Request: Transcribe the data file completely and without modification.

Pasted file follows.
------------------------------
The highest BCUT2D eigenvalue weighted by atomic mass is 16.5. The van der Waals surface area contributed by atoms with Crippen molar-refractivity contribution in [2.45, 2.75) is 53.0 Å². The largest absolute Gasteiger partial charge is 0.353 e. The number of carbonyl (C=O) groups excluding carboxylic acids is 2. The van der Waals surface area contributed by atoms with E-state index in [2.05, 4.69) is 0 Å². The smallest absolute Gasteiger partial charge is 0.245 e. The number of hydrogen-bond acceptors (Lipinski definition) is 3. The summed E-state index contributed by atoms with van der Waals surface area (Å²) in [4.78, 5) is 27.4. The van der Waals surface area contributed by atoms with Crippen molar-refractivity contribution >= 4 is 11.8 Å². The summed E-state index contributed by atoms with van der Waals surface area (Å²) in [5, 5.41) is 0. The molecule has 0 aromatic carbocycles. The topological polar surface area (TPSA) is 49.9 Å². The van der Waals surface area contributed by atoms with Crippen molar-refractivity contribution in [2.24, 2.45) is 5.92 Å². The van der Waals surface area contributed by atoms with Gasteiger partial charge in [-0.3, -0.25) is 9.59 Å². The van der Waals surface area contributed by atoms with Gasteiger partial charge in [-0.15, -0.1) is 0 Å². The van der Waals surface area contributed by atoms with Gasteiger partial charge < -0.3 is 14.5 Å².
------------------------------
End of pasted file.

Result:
The highest BCUT2D eigenvalue weighted by atomic mass is 16.5. The van der Waals surface area contributed by atoms with Crippen molar-refractivity contribution in [2.45, 2.75) is 53.0 Å². The largest absolute Gasteiger partial charge is 0.353 e. The number of carbonyl (C=O) groups excluding carboxylic acids is 2. The van der Waals surface area contributed by atoms with E-state index in [2.05, 4.69) is 0 Å². The smallest absolute Gasteiger partial charge is 0.245 e. The number of hydrogen-bond acceptors (Lipinski definition) is 3. The summed E-state index contributed by atoms with van der Waals surface area (Å²) in [4.78, 5) is 27.4. The van der Waals surface area contributed by atoms with Crippen molar-refractivity contribution >= 4 is 11.8 Å². The summed E-state index contributed by atoms with van der Waals surface area (Å²) in [5, 5.41) is 0. The molecule has 0 aromatic carbocycles. The topological polar surface area (TPSA) is 49.9 Å². The van der Waals surface area contributed by atoms with Crippen molar-refractivity contribution in [2.24, 2.45) is 5.92 Å². The van der Waals surface area contributed by atoms with Gasteiger partial charge in [-0.3, -0.25) is 9.59 Å². The van der Waals surface area contributed by atoms with Gasteiger partial charge in [-0.15, -0.1) is 0 Å². The van der Waals surface area contributed by atoms with Gasteiger partial charge < -0.3 is 14.5 Å².